Musk downplays margin pain on road to self-driving future

July 20 (Reuters) – Elon Musk is making a calculated bet: sacrifice margins now for better ones later when full self-driving software is completely integrated into Tesla cars. It’s a plan that could intensify the electric-vehicle price war and irk investors.

Shares of the automaker (TSLA.O) fell nearly 5% in early trading on Thursday after Musk signaled no end in sight for price cuts that have already sent gross margins to a four-year low.

“The short-term variances in gross margin and profitability really are minor relative to the long-term picture. Autonomy will make all of these numbers look silly,” Musk said.

To be sure, getting more cars on the road would help Tesla maintain its dominant U.S. market share in “turbulent times” and unlock precious usage data needed to train the artificial intelligence models behind its self-driving technology.

But investors are questioning whether it’s worth sacrificing current profitability for technology that has for years missed Musk’s targets to achieve full self-driving capability and is in the crosshairs of regulators after a number of crashes involving Tesla vehicles.

The billionaire believes full self-driving (FSD) could one day account for most of Tesla’s value and give it a cushion rivals lack as they try to turn their EV operations profitable.

“That margin outlook may be a disappointment for some, present company included, that were looking for margins to slowly improve this year,” said Gene Munster, managing partner at Deepwater Asset Management – a Tesla investor.

In the second quarter, the company’s automotive gross margin, excluding regulatory credits, fell to 18.1% from 19% in the first, according to Reuters’ calculation. It also marked a sharp decline from the 26% reported a year ago.

Reuters Graphics


Analysts said the margin weakness would likely weigh on the stock, which has more than doubled this year thanks to the growing adoption of the company’s charging system.

The Tesla logo is seen on a car in Los Angeles, California, U.S., July 9, 2020. REUTERS/Lucy Nicholson/

Yet, most were positive about Tesla, with more than seven analysts upgrading the stock on optimism about FSD after the company said it was in talks with a major automaker to license the technology.

“One of Tesla’s biggest assets is its substantial advantage in accumulated miles generated via its current FSD fleet that it can use to be the first to market with a truly autonomous vehicle driving system,” said John Tomlinson, Global Director of Research at research firm M Science.

Tesla saw a spike in the usage of FSD Beta in the second quarter, with cumulative miles driven with the technology coming in at more than 300 million miles.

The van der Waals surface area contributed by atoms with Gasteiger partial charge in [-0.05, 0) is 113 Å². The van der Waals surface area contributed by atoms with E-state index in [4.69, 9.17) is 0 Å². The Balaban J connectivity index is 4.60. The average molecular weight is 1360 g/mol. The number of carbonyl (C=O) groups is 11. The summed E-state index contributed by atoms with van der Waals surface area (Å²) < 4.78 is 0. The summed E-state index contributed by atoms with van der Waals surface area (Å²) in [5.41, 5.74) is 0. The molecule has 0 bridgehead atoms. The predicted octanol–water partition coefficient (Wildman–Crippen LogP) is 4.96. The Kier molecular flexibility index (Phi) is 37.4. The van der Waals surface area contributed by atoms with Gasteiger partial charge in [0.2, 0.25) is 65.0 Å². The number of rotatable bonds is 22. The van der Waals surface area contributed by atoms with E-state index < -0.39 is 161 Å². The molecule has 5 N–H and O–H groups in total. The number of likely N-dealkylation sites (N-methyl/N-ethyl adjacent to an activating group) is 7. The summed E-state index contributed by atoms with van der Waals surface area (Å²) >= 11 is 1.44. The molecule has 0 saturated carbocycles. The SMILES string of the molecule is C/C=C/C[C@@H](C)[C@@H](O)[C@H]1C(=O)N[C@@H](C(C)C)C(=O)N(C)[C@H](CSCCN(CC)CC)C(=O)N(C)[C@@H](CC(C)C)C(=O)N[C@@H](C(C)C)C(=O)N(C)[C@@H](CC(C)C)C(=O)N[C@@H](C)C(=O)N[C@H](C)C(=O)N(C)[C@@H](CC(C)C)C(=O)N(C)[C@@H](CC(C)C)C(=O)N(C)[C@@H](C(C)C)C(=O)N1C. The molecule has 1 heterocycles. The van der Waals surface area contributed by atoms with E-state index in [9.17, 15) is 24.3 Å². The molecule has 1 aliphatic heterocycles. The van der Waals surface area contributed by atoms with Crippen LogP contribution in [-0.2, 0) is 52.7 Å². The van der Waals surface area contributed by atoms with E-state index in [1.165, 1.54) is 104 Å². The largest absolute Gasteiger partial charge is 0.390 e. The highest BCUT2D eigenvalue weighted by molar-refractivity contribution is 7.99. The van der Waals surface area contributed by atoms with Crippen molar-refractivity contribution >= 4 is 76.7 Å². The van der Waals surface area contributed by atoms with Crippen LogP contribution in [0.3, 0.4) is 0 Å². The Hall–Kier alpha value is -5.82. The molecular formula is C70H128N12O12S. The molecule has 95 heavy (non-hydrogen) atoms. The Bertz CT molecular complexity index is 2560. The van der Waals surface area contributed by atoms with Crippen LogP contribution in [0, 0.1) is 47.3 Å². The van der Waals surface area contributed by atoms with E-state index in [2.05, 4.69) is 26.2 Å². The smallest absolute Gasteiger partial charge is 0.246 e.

“They’re not an AI play the way Microsoft or Nvidia is an AI play,” said Thomas Martin, senior portfolio manager at Tesla shareholder Globalt Investments.

“They’re more of an AI play the way a regular business is an AI play, except that this race to full self-driving has always been an AI issue, and it’s always been based on data. And I would like to see the capex spent that way.”

Tesla plans to spend over $1 billion through next year on Dojo, its supercomputer to train AI models for autonomous cars, which it said will go into production this month.

Still, many other challenges remain for the technology.

Wells Fargo analysts said FSD’s adoption could be impeded by its price, which Musk said was low. At $15,000 per car, the technology is about half the cost of the cheapest Tesla vehicle after a $7,500 federal tax credit.

“Without a crystal ball or having access to all the data Tesla has at its disposal, it is pretty impossible to guess when FSD will be achieved,” said Danni Hewson, head of financial analysis at AJ Bell.

“The real question is how long it would take to get sign-off from regulators, which is likely to take some time amid all the obvious safety concerns.”

Reuters Graphics

Reporting By Peter Henderson, Aditya Soni, Akash Sriram and Zaheer Kachwala; Editing by Dhanya Ann Thoppil and Devika Syamnath

Our Standards: The Thomson Reuters Trust Principles.

Akash reports on technology companies in the United States, electric vehicle companies, and the space industry. His reporting usually appears in the Autos & Transportation and Technology sections. He has a postgraduate degree in Conflict, Development, and Security from the University of Leeds. Akash’s interests include music, football (soccer), and Formula 1.

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